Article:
While your case may be over at this point, even if the jury ruled in your favor, the defense could appeal the case and ask a higher court to reconsider the verdict. Before you receive compensation, your attorney must first pay any agencies that have legal claim to some of the damages awarded. After that, you will receive a check and the money is yours to keep.


Congratulations! You have reached the end of your journey and your personal injury lawsuit is now over. You’ve navigated a complex litigation process, after many twists and turns, under the guidance of a trustworthy attorney whose expert decision-making skills have delivered you the justice you deserve. You had one opportunity, acted quickly, prepared yourself, remained focused, and battled through it. 

If someone you love was seriously hurt or killed in an accident, you may be unsure of where to turn. The attorneys of Williams Hart have experience helping people through the aftermath of catastrophic accidents, and we can help you too. Contact our law firm at (713) 352-7071 to speak with an experienced lawyer today.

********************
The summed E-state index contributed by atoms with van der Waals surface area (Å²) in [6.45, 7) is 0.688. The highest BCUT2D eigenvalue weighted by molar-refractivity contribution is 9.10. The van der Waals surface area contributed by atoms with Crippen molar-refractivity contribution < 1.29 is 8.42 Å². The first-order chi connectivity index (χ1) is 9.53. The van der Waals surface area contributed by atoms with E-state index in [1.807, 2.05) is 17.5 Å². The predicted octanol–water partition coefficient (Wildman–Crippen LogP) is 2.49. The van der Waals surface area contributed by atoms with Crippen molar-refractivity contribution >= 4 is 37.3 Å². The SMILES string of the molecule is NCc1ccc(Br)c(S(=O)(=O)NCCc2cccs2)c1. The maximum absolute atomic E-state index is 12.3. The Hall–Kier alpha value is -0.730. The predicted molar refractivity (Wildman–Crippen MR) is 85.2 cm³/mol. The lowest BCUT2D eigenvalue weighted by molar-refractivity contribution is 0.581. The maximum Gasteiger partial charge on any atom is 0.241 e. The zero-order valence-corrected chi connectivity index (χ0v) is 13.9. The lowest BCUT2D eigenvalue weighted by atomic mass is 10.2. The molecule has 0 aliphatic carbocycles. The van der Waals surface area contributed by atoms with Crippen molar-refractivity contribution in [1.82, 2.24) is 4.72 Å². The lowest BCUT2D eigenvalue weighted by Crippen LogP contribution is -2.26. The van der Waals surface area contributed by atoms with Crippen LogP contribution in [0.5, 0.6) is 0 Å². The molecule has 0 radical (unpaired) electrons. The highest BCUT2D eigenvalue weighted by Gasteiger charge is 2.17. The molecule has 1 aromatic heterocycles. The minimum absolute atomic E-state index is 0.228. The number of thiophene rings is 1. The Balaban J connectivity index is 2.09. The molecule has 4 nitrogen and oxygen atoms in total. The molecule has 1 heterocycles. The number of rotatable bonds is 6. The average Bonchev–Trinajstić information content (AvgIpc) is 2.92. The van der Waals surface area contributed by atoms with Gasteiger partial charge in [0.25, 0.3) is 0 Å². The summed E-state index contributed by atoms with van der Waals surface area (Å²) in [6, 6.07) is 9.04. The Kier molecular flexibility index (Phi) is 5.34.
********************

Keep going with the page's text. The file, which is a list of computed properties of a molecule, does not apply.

Note: We report on the types of accidents and injuries our law firm has experience handling. Our hearts go out to victims of the accidents described on this blog, and we hope that future accidents, injuries, and deaths can be prevented. These posts are gathered from recent stories in the news. As new developments occur, these stories are often updated. If information contained within this article is false or outdated, please contact us so we can include the new information or make a correction.

Disclaimer: Williams Hart hopes that by showing how often catastrophic accidents occur, we can begin a conversation about how to reduce or prevent them. We sincerely hope that the articles on our blog arm readers with the information needed to avoid being involved in such accidents. Content on this blog should not be construed as legal advice.